Georgetown University Professor Michael Eric Dyson, Ph.D., visited Del Mar College as part of the college’s Dr. Martin Luther King Jr. third annual celebration Jan. 29.
Dyson, a New York Times best-selling author, served as special guest at the event, which took place in Richardson Performance Hall on East Campus.
The American Book Award recipient, two-time NAACP Image Award winner and one of the nation’s most influential and renowned public intellectuals discussed the accomplishments and struggles of King. He especially piqued the audience’s interest when discussing how King might respond to recent controversies and the more radical side of King that many seem to forget.
“Martin Luther King Jr. believed in hope … his hopes were deep … and when times were against him he still believed in hope,” Dyson said.
King still had hope in the world that there would be peace and equality even though he was “plagued with depression and having to live with fear of someone trying to murder him every day for just preaching peace,” Dyson said. The man who said, “I have a dream,” is all that we as Americans wish to remember. Dyson eqauted it to a blissful illusion that allows us to forget and hide away the deeper, darker, more depressed, but more powerful King whose voice helped shape America and is the reason we celebrate him today.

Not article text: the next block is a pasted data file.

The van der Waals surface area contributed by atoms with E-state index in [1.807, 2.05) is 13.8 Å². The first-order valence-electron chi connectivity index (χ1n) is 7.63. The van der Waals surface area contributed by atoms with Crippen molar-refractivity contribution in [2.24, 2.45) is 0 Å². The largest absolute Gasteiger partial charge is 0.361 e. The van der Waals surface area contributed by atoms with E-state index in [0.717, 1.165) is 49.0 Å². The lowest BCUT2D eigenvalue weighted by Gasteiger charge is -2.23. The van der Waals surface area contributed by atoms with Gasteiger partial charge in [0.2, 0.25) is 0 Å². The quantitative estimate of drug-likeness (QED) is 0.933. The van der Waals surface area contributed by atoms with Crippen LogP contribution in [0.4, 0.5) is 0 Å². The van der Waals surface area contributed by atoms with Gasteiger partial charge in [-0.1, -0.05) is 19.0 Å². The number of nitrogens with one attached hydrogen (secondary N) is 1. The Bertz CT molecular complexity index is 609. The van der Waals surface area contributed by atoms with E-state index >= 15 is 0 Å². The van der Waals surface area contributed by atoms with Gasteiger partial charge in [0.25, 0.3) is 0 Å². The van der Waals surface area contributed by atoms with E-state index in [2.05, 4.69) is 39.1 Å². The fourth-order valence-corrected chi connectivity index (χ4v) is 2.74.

Misael Ramirez, a Mexican American studies major at University of Texas-Pan American, traveled two hours from the Rio Grande Valley to see Dyson.
“I love watching his videos and Mr. Dyson is very inspirational,” Ramirez said.
Because of Dyson’s influence, Misael gave a powerful message about self-hating chicanos known as “Brown is Beautiful” on Facebook, which had a powerful response in his college community.
The influence of Dyson’s lecture kept the audience riveted and inspired. However, it was his words about the struggling King that served as a reminder that one man who had a dream gave us all a dream to want to change the world.